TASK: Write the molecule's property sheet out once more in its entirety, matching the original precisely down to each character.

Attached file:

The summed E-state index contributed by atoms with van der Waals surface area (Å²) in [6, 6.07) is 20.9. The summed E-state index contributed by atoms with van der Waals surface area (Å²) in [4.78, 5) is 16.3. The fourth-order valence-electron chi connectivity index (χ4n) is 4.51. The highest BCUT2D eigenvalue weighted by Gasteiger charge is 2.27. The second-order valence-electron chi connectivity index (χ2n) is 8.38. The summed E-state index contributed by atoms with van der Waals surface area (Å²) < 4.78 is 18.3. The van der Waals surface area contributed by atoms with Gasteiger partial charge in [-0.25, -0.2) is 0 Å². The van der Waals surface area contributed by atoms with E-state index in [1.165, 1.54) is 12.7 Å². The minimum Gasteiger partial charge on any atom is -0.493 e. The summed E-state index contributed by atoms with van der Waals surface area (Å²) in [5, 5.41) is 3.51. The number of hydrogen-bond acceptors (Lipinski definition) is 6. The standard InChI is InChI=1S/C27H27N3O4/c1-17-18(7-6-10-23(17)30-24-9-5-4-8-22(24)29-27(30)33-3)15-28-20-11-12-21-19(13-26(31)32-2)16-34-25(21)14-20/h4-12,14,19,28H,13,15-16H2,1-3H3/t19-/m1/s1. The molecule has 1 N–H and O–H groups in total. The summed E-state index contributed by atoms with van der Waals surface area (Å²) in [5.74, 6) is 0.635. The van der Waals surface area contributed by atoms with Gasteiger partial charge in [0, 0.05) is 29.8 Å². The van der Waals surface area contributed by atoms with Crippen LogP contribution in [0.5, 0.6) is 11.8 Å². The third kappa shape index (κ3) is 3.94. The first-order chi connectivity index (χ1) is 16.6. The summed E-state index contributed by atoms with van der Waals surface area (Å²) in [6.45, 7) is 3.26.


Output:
The summed E-state index contributed by atoms with van der Waals surface area (Å²) in [6, 6.07) is 20.9. The summed E-state index contributed by atoms with van der Waals surface area (Å²) in [4.78, 5) is 16.3. The fourth-order valence-electron chi connectivity index (χ4n) is 4.51. The highest BCUT2D eigenvalue weighted by Gasteiger charge is 2.27. The second-order valence-electron chi connectivity index (χ2n) is 8.38. The summed E-state index contributed by atoms with van der Waals surface area (Å²) < 4.78 is 18.3. The van der Waals surface area contributed by atoms with Gasteiger partial charge in [-0.25, -0.2) is 0 Å². The van der Waals surface area contributed by atoms with E-state index in [1.165, 1.54) is 12.7 Å². The minimum Gasteiger partial charge on any atom is -0.493 e. The summed E-state index contributed by atoms with van der Waals surface area (Å²) in [5, 5.41) is 3.51. The number of hydrogen-bond acceptors (Lipinski definition) is 6. The standard InChI is InChI=1S/C27H27N3O4/c1-17-18(7-6-10-23(17)30-24-9-5-4-8-22(24)29-27(30)33-3)15-28-20-11-12-21-19(13-26(31)32-2)16-34-25(21)14-20/h4-12,14,19,28H,13,15-16H2,1-3H3/t19-/m1/s1. The molecule has 1 N–H and O–H groups in total. The summed E-state index contributed by atoms with van der Waals surface area (Å²) in [5.74, 6) is 0.635. The van der Waals surface area contributed by atoms with Gasteiger partial charge in [0, 0.05) is 29.8 Å². The van der Waals surface area contributed by atoms with Crippen LogP contribution in [0.5, 0.6) is 11.8 Å². The third kappa shape index (κ3) is 3.94. The first-order chi connectivity index (χ1) is 16.6. The summed E-state index contributed by atoms with van der Waals surface area (Å²) in [6.45, 7) is 3.26.